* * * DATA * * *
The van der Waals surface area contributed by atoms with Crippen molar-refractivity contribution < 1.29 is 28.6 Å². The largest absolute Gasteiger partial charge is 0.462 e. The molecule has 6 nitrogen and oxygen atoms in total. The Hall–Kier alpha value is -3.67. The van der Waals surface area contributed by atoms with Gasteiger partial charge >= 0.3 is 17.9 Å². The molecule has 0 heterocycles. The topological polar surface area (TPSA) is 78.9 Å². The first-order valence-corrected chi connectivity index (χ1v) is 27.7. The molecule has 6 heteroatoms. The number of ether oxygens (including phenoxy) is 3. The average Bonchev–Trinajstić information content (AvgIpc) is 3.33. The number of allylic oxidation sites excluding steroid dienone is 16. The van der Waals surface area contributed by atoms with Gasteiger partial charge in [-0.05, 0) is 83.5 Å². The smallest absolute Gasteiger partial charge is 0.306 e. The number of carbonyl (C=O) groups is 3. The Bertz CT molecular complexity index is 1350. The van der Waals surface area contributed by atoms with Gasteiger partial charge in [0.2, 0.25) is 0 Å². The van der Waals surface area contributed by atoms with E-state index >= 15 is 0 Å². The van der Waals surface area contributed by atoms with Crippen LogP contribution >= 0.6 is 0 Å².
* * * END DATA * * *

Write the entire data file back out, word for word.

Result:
The van der Waals surface area contributed by atoms with Crippen molar-refractivity contribution < 1.29 is 28.6 Å². The largest absolute Gasteiger partial charge is 0.462 e. The molecule has 6 nitrogen and oxygen atoms in total. The Hall–Kier alpha value is -3.67. The van der Waals surface area contributed by atoms with Gasteiger partial charge >= 0.3 is 17.9 Å². The molecule has 0 heterocycles. The topological polar surface area (TPSA) is 78.9 Å². The first-order valence-corrected chi connectivity index (χ1v) is 27.7. The molecule has 6 heteroatoms. The number of ether oxygens (including phenoxy) is 3. The average Bonchev–Trinajstić information content (AvgIpc) is 3.33. The number of allylic oxidation sites excluding steroid dienone is 16. The van der Waals surface area contributed by atoms with Gasteiger partial charge in [-0.05, 0) is 83.5 Å². The smallest absolute Gasteiger partial charge is 0.306 e. The number of carbonyl (C=O) groups is 3. The Bertz CT molecular complexity index is 1350. The van der Waals surface area contributed by atoms with Gasteiger partial charge in [0.2, 0.25) is 0 Å². The van der Waals surface area contributed by atoms with E-state index >= 15 is 0 Å². The van der Waals surface area contributed by atoms with Crippen LogP contribution >= 0.6 is 0 Å².